Wynton’s Blog

Bolden is the rarest form of originator: one who invents an approach that is itself an entire universe

Dan Pritzker and Wynton Marsalis

When Dan Pritzker approached me to do a mythic version of Buddy Bolden’s life, I was excited for the possibility.
Though no recording of Bolden has ever been found, I tried to conceive of his style as a more advanced composite of:

1) Freddie Keppard’s powerful, ragtime-ish and vocal style.
2) King Oliver jazzier sense of syncopation; the personal dignity in his sound and his unique vocalisms.
3) Bunk Johnson’s straight lead playing and dark, emotional sound.
4) An idealized way of playing that addresses the selective technical virtuosity of individual cornet soloists of the period.

I strongly believe that Bolden played better than the these three disciples (all of whom heard him play), because no one plays an originator’s style better than the one who conceived it. Bolden is the rarest form of originator: one who invents an approach that is itself an entire universe. After a time, other innovators invent variations on the fundamental, like Armstrong did.

We don’t try to recreate styles. We try to fulfill the objectives of the group and speak in a contemporary language that indicates knowledge of these past styles and everything in between. Even with recordings of King Oliver’s Creole Jazz Band and note for note transcriptions, no one successfully imitates them. There is a spiritual essence in the group improvised sound that can not be recreated in a vibrant way. I feel that doing so is also a waste of time. To go from improvising to reading these types of pieces is to refuse the very freedom that gave the music its vitality. We improvise. It takes years to learn how to stay in your lane in this polyphonic style, but if you stick with it, it’s a lot of fun.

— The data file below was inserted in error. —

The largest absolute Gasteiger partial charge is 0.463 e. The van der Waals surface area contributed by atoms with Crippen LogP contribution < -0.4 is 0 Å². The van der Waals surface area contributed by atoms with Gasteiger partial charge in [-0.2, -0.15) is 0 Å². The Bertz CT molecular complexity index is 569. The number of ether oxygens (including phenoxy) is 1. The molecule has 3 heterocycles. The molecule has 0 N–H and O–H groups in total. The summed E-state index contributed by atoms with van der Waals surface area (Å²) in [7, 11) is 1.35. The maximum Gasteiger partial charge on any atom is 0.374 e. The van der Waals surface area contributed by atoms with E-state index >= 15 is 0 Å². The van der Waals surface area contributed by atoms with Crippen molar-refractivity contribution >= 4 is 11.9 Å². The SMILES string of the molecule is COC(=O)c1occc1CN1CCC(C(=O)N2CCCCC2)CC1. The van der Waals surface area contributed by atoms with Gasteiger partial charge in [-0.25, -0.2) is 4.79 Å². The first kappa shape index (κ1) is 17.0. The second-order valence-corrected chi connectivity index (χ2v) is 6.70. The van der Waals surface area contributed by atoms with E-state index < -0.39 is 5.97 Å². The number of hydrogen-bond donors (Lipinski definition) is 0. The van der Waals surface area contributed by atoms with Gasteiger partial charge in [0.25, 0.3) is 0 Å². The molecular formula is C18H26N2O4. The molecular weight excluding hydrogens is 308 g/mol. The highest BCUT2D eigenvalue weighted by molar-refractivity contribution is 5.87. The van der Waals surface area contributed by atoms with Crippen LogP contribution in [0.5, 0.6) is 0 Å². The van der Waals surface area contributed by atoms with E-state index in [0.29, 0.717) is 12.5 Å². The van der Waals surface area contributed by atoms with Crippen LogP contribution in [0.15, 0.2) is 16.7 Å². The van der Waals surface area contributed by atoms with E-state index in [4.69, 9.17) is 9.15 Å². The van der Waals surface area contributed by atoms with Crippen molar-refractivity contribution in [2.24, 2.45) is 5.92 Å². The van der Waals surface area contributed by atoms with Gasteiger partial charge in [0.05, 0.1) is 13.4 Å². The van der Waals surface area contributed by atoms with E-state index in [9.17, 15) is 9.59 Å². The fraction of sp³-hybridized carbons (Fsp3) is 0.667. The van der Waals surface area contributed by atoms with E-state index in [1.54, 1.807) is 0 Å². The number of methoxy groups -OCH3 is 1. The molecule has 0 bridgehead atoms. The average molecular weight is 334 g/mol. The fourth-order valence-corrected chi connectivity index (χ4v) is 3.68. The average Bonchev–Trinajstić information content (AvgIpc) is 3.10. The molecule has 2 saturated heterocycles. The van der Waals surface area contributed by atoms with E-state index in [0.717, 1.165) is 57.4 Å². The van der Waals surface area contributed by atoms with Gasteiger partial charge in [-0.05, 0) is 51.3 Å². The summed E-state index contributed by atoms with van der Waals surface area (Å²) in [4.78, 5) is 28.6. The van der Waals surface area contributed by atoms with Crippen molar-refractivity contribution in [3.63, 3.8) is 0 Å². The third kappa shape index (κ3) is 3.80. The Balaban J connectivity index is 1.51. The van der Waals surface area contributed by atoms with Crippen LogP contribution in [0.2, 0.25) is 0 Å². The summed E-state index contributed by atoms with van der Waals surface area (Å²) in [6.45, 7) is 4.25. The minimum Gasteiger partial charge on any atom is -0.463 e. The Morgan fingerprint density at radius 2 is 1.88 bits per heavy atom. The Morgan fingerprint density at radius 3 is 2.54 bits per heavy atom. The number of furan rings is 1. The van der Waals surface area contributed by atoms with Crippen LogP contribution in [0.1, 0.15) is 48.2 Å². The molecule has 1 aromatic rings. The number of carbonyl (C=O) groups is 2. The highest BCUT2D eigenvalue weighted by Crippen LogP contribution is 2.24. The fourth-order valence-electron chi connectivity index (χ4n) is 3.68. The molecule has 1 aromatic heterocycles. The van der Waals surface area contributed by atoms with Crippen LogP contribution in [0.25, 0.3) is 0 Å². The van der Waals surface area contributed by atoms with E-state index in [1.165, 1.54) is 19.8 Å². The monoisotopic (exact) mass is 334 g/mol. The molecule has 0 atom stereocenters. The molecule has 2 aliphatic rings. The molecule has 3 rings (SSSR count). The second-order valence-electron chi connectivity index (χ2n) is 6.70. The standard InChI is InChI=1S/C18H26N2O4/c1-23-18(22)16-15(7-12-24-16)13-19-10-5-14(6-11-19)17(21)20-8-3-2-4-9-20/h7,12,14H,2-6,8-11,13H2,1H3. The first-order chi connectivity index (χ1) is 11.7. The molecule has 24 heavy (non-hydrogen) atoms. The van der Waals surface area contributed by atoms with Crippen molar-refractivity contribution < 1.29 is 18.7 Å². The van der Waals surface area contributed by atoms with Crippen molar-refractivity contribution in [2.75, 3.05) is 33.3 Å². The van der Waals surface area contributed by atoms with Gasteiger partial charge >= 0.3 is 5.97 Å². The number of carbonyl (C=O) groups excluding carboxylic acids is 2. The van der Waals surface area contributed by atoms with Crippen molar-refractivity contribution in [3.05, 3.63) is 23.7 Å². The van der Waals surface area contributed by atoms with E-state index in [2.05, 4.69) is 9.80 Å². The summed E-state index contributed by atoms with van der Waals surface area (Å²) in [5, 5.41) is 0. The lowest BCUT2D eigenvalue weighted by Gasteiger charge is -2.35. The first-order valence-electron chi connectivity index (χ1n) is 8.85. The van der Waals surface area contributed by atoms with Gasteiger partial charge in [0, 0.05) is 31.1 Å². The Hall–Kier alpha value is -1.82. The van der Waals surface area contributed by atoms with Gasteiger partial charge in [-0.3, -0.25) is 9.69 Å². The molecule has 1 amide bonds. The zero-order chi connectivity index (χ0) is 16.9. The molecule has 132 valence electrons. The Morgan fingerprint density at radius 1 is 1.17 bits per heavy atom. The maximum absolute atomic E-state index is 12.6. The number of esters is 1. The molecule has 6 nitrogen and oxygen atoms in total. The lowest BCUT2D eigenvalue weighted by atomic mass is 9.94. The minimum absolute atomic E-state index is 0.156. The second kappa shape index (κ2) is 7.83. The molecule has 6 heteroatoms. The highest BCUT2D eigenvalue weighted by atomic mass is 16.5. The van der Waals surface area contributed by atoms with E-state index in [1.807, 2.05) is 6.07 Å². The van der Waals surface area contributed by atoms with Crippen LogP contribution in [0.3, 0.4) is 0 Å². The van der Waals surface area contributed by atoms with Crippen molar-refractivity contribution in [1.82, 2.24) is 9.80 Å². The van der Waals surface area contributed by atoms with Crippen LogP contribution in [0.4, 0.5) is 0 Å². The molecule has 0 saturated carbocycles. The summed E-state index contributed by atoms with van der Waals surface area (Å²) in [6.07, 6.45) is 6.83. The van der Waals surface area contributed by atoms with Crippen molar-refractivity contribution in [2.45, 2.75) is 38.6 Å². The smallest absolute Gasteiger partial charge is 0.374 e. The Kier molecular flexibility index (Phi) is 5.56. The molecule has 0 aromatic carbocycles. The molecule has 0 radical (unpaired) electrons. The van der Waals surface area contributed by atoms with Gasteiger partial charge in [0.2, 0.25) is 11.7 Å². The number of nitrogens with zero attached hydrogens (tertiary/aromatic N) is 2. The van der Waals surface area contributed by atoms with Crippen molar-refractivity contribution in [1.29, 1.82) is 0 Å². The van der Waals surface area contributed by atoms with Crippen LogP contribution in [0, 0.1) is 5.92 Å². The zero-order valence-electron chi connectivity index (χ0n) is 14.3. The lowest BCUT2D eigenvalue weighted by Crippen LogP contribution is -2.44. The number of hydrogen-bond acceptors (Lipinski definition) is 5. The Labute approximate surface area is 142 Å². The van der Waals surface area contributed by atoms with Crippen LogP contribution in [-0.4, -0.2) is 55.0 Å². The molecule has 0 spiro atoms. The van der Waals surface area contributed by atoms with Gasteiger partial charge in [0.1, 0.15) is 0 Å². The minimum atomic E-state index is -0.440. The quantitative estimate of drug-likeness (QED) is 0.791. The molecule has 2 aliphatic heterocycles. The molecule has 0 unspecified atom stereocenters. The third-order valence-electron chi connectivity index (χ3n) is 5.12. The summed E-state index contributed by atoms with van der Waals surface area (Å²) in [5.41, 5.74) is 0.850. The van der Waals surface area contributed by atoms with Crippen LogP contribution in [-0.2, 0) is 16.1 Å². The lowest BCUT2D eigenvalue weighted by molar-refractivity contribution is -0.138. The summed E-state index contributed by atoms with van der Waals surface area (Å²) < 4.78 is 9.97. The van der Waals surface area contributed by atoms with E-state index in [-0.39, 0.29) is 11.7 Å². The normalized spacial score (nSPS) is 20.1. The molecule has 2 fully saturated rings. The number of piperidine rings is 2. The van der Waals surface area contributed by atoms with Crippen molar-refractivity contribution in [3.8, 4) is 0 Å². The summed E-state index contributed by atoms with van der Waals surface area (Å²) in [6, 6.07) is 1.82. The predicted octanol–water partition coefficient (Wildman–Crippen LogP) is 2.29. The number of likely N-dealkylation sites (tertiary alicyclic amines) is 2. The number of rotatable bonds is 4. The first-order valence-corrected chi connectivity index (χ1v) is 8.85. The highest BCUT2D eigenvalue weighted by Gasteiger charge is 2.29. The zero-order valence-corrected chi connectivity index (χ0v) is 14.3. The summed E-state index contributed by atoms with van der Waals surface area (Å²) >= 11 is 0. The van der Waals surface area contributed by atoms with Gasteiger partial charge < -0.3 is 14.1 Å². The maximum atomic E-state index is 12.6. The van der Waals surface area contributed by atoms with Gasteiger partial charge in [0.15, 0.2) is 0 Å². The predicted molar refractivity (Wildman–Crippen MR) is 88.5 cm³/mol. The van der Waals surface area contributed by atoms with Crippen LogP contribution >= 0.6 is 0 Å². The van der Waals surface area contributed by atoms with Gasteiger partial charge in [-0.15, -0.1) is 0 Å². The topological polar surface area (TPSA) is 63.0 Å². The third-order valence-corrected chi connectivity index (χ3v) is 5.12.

We enjoyed playing this music and each musician was dedicated to playing it with the fire and intensity of the new. It is a labor of love and we hope you enjoy it.
It has been a pleasure working for and with Dan, because he is a musician as well, and he understands the truth of how music is to our collective identity – now and across time.

- Wynton

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